California, winners of four of its last five games coming into the Insight Bowl, wasted no time, waltzing to a touchdown on the opening drive. Golden Bear quarterback Aaron Rodgers, who threw for 394 yards on the day, scrambled for the early score. Later in the first quarter, Virginia Tech quarterback Bryan Randall hit tight end Keith Willis for the first of his two touchdown receptions to take a 14-7 lead. Randall, a 2004 NFF National Scholar-Athlete, launched a bomb to Marcus Vick in the final minute of the first quarter to extend the Hokies’ lead to 21-7. California rallied behind two touchdown passes by Rodgers to cut the lead to 28-21 at halftime. Golden Bears’ fullback Chris Manderino plowed through the trenches for a touchdown to tie the game at 28 apiece, igniting a scoring spree for California that resulted in a 42-28 lead. Virginia Tech receiver Vincent Strang ran a reverse for a long touchdown to end the Golden Bears’ run midway through the fourth quarter. The Hokies added another touchdown when defensive back DeAngelo Hall broke three tackles for a game-tying punt return. With just over three minutes remaining, California started from its 35-yard line and maneuvered down field to set up a game-winning 38-yard field goal by Tyler Frederickson. California, despite a 3-5 start, managed an 8-6 record to wrap up the season. Frank Beamer’s Virginia Tech squad fell to 8-5 with the loss.

Dec. 27, 1958
No. 11 Mississippi def. No. 14 Florida, 7-3
Gator Bowl – Jacksonville, Fla.

A sea of mud in the Gator Bowl neutralized Mississippi’s speed advantage while slowing down Florida’s backfield in a rare intra-SEC bowl matchup. Leading the all-time series 6-1-1, the Rebels took a 7-0 lead on a touchdown run by fullback Jim Anderson, who started in place of injured College Football Hall of Famer Charlie Flowers. Gator quarterback Jimmy Dunn took the ensuing kickoff 56 yards to reach Mississippi’s 11-yard line. The Rebel defense held strong, holding Florida to a field goal. The Gators threatened late in the game after recovering a 76-yard quick kick near the Mississippi goal-line. The Rebel defense stood strong once again, sealing the victory. Coached by Hall of Famer Johnny Vaught, Mississippi finished with a 9-2 record, while Florida fell to 6-4-1.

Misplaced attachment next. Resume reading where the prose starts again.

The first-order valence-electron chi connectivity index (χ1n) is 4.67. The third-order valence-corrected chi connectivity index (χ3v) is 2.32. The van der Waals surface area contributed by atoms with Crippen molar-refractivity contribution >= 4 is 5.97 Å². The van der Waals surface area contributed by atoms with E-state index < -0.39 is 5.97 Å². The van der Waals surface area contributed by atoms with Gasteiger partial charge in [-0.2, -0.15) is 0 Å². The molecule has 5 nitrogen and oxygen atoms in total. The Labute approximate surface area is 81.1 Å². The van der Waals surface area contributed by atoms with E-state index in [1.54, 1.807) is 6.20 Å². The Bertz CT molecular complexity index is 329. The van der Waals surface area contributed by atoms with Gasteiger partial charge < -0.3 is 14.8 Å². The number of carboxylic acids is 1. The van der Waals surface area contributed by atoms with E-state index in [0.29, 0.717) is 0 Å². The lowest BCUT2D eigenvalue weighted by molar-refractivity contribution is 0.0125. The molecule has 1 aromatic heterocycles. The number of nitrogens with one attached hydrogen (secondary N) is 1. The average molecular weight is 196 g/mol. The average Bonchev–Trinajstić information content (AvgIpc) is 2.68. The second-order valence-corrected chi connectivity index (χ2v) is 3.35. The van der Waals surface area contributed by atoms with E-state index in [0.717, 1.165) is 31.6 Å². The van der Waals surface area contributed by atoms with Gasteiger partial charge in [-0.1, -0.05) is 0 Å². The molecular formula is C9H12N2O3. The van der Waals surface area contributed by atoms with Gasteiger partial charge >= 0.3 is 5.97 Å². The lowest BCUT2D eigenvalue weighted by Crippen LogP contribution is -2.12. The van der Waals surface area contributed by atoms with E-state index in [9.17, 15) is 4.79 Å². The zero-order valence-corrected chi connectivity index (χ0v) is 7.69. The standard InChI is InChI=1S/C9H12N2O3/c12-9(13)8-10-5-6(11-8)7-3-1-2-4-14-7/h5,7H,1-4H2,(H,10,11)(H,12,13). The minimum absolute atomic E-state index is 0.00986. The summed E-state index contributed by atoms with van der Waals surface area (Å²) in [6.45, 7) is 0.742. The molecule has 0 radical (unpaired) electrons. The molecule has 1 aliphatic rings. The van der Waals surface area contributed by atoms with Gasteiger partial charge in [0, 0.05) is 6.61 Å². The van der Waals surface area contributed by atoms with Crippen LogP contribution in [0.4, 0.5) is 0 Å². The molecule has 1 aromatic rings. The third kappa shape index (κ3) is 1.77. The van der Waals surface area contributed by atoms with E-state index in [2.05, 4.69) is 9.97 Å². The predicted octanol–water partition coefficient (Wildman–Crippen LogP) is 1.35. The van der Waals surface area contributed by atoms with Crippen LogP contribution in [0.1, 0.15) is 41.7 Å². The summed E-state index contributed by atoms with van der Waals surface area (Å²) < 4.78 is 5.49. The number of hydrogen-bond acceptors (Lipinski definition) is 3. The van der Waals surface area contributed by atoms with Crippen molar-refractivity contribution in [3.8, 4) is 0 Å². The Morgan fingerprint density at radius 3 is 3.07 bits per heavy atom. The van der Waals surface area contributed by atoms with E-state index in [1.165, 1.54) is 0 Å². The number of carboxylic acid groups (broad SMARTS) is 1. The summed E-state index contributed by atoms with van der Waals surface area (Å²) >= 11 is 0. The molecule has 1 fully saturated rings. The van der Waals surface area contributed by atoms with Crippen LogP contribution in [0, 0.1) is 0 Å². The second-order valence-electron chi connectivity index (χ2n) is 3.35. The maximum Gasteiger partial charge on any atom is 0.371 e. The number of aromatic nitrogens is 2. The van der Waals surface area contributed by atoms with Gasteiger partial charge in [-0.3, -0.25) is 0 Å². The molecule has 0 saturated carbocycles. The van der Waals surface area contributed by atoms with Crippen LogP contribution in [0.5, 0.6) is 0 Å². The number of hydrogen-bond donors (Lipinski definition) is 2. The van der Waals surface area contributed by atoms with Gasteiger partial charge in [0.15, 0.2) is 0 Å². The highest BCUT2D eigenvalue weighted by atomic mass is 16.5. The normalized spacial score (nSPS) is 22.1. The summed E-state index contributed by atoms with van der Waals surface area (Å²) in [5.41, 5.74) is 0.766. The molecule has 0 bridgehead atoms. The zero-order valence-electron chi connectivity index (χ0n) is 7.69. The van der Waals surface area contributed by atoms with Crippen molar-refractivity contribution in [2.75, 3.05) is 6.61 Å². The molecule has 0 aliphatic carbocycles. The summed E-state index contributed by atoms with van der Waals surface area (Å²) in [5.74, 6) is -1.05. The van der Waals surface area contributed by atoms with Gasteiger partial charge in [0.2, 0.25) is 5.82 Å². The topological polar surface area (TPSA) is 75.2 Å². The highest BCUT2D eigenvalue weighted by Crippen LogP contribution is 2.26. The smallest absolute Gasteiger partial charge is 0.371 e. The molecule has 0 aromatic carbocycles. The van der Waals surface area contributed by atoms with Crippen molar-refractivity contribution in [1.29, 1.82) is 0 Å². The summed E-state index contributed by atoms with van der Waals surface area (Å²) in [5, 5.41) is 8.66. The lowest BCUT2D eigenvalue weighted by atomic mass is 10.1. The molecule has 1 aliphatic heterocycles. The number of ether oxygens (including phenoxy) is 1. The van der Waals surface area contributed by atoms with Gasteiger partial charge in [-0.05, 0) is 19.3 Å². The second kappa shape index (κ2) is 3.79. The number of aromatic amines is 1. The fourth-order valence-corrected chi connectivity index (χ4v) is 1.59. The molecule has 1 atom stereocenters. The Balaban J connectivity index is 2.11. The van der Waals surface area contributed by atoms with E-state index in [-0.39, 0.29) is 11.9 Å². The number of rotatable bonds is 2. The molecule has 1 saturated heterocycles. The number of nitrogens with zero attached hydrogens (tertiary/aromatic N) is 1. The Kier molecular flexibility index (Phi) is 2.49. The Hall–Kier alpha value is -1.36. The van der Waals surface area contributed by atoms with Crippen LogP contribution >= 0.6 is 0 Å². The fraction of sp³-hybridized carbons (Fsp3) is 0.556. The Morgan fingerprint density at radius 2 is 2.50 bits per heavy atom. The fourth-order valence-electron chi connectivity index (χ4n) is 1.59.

About The National Football Foundation & College Hall of Fame
Founded in 1947 with early leadership from General Douglas MacArthur, legendary Army coach Earl "Red" Blaik and immortal journalist Grantland Rice, The National Football Foundation & College Hall of Fame is a non-profit educational organization that runs programs designed to use the power of amateur football in developing scholarship, citizenship and athletic achievement in young people. With 120 chapters and 12,000 members nationwide, NFF programs include FootballMatters.org, the College Football Hall of Fame in Atlanta, The William V. Campbell Trophy presented by Fidelity Investments, annual scholarships of more than $1.3 million and a series of initiatives to honor the legends of the past and inspire the leaders of the future. NFF corporate partners include the Chick-fil-A Peach Bowl, Fidelity Investments, Herff Jones, New York Athletic Club, Pasadena Tournament of Roses, PrimeSport, SKP, the Sports Business Journal and Under Armour. Learn more at www.footballfoundation.org.